The Vancouver Canucks will have one of their best tandems in years in the form of Jacob Markstrom and Thatcher Demko, but should the two split starts?
There was talk of Anders Nilsson and Jacob Markstrom having a “healthy competition” for the job of starting goaltender for the Vancouver Canucks just a year ago. With Nilsson gone via trade midway through this past season, 2014 second-round pick Thatcher Demko is ready to be the Canucks’ backup for a full season.
Just yesterday, in the latest addition to my “how bad is it?” series, I looked at the goaltending situation. As I mentioned in that article, Markstrom was performing well above league average from December to the end of the season in terms of save percentage. Markstrom had a breakout year last year, and as I said yesterday, many people, including myself, believe that it’s sustainable.
This is partly thanks to Canucks’ goaltending coach Ian Clark, who helped shape Sergei Bobrovsky into a two-time Vezina Trophy winner during his tenure in Columbus with the Blue Jackets. Nearly every single goaltender who has worked with Clark has given their coach high praise.
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Markstrom loves working with Clark, and I personally can’t see Markstrom taking a step backwards next year. The thing that worries the most is the Seattle expansion draft in June of 2021. The Canucks, like every other team, will be permitted to protect only one goaltender. That means they’ll likely have to give up one of Markstrom or Demko.
Michael DiPietro won’t be eligible to be picked by Seattle, but both Markstrom and Demko will be. So who do you protect? At that time, Markstrom will be 31 years old and Demko will be 25. After having a career year last season with the Canucks, it’s hard to predict where Markstrom, who becomes an unrestricted free agent after next season, will be in terms of his abilities to backstop a (hopefully regular) playoff team.
So why does the expansion draft even matter in terms of next year? Because Demko wants to play. Just like any other player, the more you play at the NHL level, the more you learn what it takes to be successful at the highest level. Chances are, when this team is ready to compete for a Stanley Cup, Demko will almost certainly be the goaltender who starts. Why else is he called the goaltender of the future?
So the answer should be simple, right? If the Canucks want to do what’s best for Demko’s development then they will surely elect to have him split starts with Markstrom. That’s where the problem arises. The Canucks have made it clear with their moves this offseason that their goal next season is to make the playoffs.
Now, I’m sure Demko and Markstrom splitting starting duties in the regular season could work out just fine. But no one wants to see the Canucks make the playoffs and not win once they get there. In my opinion, having a goaltending tandem who split starts with each other during the regular season can cause problems in the postseason. Neither goaltender can really find their groove, and you can’t really blame them.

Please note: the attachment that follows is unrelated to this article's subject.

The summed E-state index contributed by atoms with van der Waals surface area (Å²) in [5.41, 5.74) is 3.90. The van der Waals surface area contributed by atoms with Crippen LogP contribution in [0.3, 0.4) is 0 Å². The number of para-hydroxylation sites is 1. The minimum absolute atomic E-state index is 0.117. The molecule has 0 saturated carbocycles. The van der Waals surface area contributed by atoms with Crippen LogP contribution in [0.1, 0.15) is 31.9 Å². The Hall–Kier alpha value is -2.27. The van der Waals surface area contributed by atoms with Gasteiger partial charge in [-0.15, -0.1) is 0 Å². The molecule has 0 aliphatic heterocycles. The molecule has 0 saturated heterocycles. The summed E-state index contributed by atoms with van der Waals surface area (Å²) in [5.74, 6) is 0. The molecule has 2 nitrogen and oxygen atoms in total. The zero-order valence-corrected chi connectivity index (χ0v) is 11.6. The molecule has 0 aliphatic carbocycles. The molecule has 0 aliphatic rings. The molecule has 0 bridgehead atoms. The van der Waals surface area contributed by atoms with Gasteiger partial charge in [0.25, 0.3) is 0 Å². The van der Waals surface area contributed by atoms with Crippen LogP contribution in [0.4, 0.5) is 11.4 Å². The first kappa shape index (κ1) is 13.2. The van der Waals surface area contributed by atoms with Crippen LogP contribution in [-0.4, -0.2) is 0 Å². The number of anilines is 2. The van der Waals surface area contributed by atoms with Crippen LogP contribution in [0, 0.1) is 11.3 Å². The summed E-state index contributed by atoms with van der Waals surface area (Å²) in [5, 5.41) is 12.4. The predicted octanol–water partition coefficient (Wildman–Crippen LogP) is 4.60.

Look no further than the Calgary Flames, whose goaltenders, Mike Smith and David Rittich, split starts in the regular season. That was all fine and dandy, as the Flames finished first in the Pacific division. The problems, however, arose in the playoffs, when the Flames, who didn’t have a clear cut starter (Rittich played 45 games while Smith played 42), elected to go with Smith.
Smith managed to win only one game in the playoffs, and the Flames were eliminated by the wildcard Colorado Avalanche. My guess is the Canucks would do something similar with Markstrom being the playoff starter if he and Demko were to split starts in the regular season. It may be better for Demko’s development, and in the long run, could be more beneficial for the Canucks.
In terms of next season, however, I think the Canucks should keep Markstrom as the starter if he continues his beyond exceptional level of play that we saw from him last season. It’s a tough call, but I’m thinking that the Canucks will elect to ride the hot hand. If this next season plays out like the latter half of last season did, then that hot hand will be Markstrom.
All in all, I’d be willing to bet that both goaltenders will have fantastic years next year. To me, giving Markstrom 50-60 starts and Demko 20-30 is best. It allows Demko to develop his game, while at the same time making sure that Markstrom knows that he is this team’s starter.
It will be interesting to see how the goaltending situation in Vancouver plays out this year, and in my opinion, I believe that the team will go with Markstrom as the starter for next season. If they make the playoffs, he is going to be their guy, and he is going to know that he’s their guy too, thanks to being that guy all season long.